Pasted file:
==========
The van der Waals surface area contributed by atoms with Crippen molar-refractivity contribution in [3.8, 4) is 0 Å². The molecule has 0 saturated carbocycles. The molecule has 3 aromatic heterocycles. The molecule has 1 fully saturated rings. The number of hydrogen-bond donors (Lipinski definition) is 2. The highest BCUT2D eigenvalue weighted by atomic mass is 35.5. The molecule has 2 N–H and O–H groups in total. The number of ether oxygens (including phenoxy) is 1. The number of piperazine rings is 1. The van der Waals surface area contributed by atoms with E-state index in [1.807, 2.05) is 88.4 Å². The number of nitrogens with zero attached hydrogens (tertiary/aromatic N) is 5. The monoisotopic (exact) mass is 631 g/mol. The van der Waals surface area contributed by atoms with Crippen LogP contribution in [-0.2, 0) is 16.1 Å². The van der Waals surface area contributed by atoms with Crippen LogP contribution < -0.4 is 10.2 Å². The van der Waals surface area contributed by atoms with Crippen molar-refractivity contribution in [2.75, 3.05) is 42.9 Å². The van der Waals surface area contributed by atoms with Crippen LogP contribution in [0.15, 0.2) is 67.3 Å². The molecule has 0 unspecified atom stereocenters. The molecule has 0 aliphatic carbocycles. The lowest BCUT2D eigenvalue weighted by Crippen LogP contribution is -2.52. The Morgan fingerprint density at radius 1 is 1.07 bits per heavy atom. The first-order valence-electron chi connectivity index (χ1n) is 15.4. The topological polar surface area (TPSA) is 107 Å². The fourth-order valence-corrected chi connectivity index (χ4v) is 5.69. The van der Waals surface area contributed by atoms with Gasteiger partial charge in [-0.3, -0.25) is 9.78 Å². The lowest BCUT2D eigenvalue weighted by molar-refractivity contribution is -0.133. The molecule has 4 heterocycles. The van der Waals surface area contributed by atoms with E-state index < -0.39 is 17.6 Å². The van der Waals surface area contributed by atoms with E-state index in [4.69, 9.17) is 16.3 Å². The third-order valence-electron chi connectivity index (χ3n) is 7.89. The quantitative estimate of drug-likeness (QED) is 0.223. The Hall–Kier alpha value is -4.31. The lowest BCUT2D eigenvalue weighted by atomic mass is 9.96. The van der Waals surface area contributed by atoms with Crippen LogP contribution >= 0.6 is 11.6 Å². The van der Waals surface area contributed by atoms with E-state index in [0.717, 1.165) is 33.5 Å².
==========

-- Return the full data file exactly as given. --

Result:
The van der Waals surface area contributed by atoms with Crippen molar-refractivity contribution in [3.8, 4) is 0 Å². The molecule has 0 saturated carbocycles. The molecule has 3 aromatic heterocycles. The molecule has 1 fully saturated rings. The number of hydrogen-bond donors (Lipinski definition) is 2. The highest BCUT2D eigenvalue weighted by atomic mass is 35.5. The molecule has 2 N–H and O–H groups in total. The number of ether oxygens (including phenoxy) is 1. The number of piperazine rings is 1. The van der Waals surface area contributed by atoms with E-state index in [1.807, 2.05) is 88.4 Å². The number of nitrogens with zero attached hydrogens (tertiary/aromatic N) is 5. The monoisotopic (exact) mass is 631 g/mol. The van der Waals surface area contributed by atoms with Crippen LogP contribution in [-0.2, 0) is 16.1 Å². The van der Waals surface area contributed by atoms with Crippen LogP contribution < -0.4 is 10.2 Å². The van der Waals surface area contributed by atoms with Crippen molar-refractivity contribution in [2.75, 3.05) is 42.9 Å². The van der Waals surface area contributed by atoms with Crippen LogP contribution in [0.15, 0.2) is 67.3 Å². The molecule has 0 unspecified atom stereocenters. The molecule has 0 aliphatic carbocycles. The lowest BCUT2D eigenvalue weighted by Crippen LogP contribution is -2.52. The Morgan fingerprint density at radius 1 is 1.07 bits per heavy atom. The first-order valence-electron chi connectivity index (χ1n) is 15.4. The topological polar surface area (TPSA) is 107 Å². The fourth-order valence-corrected chi connectivity index (χ4v) is 5.69. The van der Waals surface area contributed by atoms with Gasteiger partial charge in [-0.3, -0.25) is 9.78 Å². The lowest BCUT2D eigenvalue weighted by molar-refractivity contribution is -0.133. The molecule has 4 heterocycles. The van der Waals surface area contributed by atoms with E-state index < -0.39 is 17.6 Å². The van der Waals surface area contributed by atoms with E-state index in [4.69, 9.17) is 16.3 Å². The third-order valence-electron chi connectivity index (χ3n) is 7.89. The quantitative estimate of drug-likeness (QED) is 0.223. The Hall–Kier alpha value is -4.31. The lowest BCUT2D eigenvalue weighted by atomic mass is 9.96. The van der Waals surface area contributed by atoms with Crippen LogP contribution >= 0.6 is 11.6 Å². The van der Waals surface area contributed by atoms with E-state index in [0.717, 1.165) is 33.5 Å².